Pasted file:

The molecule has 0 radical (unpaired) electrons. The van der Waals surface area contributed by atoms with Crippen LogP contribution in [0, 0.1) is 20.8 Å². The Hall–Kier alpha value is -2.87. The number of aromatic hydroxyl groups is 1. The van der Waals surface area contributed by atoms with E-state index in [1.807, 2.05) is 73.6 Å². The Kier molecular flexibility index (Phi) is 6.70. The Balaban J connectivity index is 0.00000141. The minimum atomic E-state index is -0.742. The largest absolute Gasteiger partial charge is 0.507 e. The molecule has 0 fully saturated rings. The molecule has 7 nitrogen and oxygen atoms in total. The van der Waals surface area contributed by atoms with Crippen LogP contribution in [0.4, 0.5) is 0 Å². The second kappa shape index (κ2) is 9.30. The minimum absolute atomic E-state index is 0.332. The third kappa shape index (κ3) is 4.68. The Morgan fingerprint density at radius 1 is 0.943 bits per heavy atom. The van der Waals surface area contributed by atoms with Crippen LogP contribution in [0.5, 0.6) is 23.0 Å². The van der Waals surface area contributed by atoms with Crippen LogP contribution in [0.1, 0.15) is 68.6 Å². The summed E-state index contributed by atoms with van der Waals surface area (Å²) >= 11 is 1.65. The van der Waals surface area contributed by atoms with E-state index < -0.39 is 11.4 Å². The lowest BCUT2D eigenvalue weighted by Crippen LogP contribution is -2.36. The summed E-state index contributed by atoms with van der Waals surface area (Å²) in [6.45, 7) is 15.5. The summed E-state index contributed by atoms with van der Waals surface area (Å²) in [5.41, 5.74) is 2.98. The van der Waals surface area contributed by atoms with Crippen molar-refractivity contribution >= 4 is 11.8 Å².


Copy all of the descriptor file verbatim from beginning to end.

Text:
The molecule has 0 radical (unpaired) electrons. The van der Waals surface area contributed by atoms with Crippen LogP contribution in [0, 0.1) is 20.8 Å². The Hall–Kier alpha value is -2.87. The number of aromatic hydroxyl groups is 1. The van der Waals surface area contributed by atoms with E-state index in [1.807, 2.05) is 73.6 Å². The Kier molecular flexibility index (Phi) is 6.70. The Balaban J connectivity index is 0.00000141. The minimum atomic E-state index is -0.742. The largest absolute Gasteiger partial charge is 0.507 e. The molecule has 0 fully saturated rings. The molecule has 7 nitrogen and oxygen atoms in total. The van der Waals surface area contributed by atoms with Crippen LogP contribution in [0.4, 0.5) is 0 Å². The second kappa shape index (κ2) is 9.30. The minimum absolute atomic E-state index is 0.332. The third kappa shape index (κ3) is 4.68. The Morgan fingerprint density at radius 1 is 0.943 bits per heavy atom. The van der Waals surface area contributed by atoms with Crippen LogP contribution in [0.5, 0.6) is 23.0 Å². The van der Waals surface area contributed by atoms with Crippen LogP contribution in [0.1, 0.15) is 68.6 Å². The summed E-state index contributed by atoms with van der Waals surface area (Å²) >= 11 is 1.65. The van der Waals surface area contributed by atoms with E-state index < -0.39 is 11.4 Å². The lowest BCUT2D eigenvalue weighted by Crippen LogP contribution is -2.36. The summed E-state index contributed by atoms with van der Waals surface area (Å²) in [6.45, 7) is 15.5. The summed E-state index contributed by atoms with van der Waals surface area (Å²) in [5.41, 5.74) is 2.98. The van der Waals surface area contributed by atoms with Crippen molar-refractivity contribution >= 4 is 11.8 Å².